Lack of food diversity, a leading cause of death – UN

Ahead of the UN Food Systems Summit due in September, the Programme Manager of the United Nations Environment Programme, James Lomax, has said low dietary diversity in food globally has become a ‘primary driver of death’.

Lomax, who was speaking on whether the earth could grow enough food to sustain a projected population of 10 billion humans by 2050, revealed that the earth had enough food to feed the planet but wastage and dietary habits were posing grave threats.

In an interview published on the UNEP website, he said, “The world already produces enough food to feed everyone on the planet. But, as a recent UNEP report found, over 17 per cent of food is wasted. Food waste accounts for up to 10 per cent of global greenhouse gas emissions.

“It can occur at the consumer end, where food is thrown away, or as post-harvest loss in storage, transport, packaging, or other stages before food reaches the table. Dietary habits represent another intervention area.”

According to him, over the past 50 years, diets have become increasingly homogenous, dominated by crops that are rich in energy but poor in macronutrients.

Lomax said, “Of the thousands of plants and animals used for food in the past, less than 200 currently contribute to global food supplies and just nine crops account for almost 70 per cent of all crop production.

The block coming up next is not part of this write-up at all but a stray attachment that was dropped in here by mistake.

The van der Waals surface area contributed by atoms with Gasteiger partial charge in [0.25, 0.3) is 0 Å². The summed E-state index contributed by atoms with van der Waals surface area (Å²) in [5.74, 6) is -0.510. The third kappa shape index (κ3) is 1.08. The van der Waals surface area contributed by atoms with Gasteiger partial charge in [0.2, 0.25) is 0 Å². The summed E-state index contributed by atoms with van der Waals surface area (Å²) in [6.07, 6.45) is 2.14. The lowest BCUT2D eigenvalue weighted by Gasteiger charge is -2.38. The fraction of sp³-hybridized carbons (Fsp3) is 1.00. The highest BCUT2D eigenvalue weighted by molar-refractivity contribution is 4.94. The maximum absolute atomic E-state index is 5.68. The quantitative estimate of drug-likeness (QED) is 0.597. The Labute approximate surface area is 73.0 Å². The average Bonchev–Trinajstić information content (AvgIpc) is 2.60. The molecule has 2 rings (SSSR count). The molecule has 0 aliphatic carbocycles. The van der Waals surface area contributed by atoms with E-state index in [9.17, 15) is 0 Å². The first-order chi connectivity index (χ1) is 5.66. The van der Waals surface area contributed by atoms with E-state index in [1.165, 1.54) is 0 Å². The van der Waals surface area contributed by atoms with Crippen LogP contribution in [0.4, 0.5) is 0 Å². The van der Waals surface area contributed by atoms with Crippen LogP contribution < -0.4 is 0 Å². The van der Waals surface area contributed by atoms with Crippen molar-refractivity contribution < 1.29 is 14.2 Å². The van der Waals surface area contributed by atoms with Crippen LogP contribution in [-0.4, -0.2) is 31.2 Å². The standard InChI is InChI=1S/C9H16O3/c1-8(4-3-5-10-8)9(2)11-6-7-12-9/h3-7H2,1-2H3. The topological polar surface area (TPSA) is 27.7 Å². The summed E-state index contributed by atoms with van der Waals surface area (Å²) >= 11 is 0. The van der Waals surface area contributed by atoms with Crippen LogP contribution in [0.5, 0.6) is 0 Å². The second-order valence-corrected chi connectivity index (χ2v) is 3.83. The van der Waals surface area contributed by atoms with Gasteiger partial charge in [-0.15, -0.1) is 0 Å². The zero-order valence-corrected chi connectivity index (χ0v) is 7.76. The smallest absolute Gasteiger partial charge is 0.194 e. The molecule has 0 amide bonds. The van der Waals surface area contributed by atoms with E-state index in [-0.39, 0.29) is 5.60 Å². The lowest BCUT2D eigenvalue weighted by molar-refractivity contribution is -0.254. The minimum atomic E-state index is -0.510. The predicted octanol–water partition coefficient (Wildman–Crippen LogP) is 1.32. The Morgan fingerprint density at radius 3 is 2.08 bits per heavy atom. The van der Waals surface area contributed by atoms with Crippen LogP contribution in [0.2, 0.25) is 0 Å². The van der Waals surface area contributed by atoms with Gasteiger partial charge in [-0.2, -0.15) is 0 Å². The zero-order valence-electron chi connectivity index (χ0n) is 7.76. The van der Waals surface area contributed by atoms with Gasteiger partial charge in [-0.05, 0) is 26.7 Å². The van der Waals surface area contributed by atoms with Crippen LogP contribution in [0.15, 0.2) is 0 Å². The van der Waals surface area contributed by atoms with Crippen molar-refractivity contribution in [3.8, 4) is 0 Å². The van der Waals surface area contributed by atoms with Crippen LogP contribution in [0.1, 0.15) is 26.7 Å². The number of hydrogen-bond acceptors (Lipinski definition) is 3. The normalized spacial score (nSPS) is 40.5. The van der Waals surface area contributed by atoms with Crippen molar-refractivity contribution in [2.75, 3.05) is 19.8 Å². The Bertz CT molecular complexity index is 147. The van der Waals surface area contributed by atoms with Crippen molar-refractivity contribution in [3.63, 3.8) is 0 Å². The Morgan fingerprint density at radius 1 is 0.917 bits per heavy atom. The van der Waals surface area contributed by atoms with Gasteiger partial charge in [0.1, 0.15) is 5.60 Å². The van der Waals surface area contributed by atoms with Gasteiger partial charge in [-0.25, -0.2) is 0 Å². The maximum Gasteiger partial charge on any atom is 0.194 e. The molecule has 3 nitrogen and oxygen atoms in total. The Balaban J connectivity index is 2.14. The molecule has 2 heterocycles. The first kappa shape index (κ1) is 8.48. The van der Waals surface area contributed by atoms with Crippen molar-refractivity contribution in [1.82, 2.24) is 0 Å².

“In many cases, particularly in developing countries, people do not receive the full range of nutrients essential to human health. In fact, low dietary diversity has surpassed caloric insufficiency as the primary driver of death.”

He called for reduced food waste and shifting dietary patterns to reduce anthropogenic greenhouse gas emissions from the food system by as much as 50 per cent.

A report by the EAT-Lancet Commission had said that diets with a diversity of plant-based foods, low amounts of animal source foods, unsaturated rather than saturated fats, limited amounts of refined grains, highly-processed foods and added sugars, could prevent between 19 and 24 per cent of all adult deaths each year.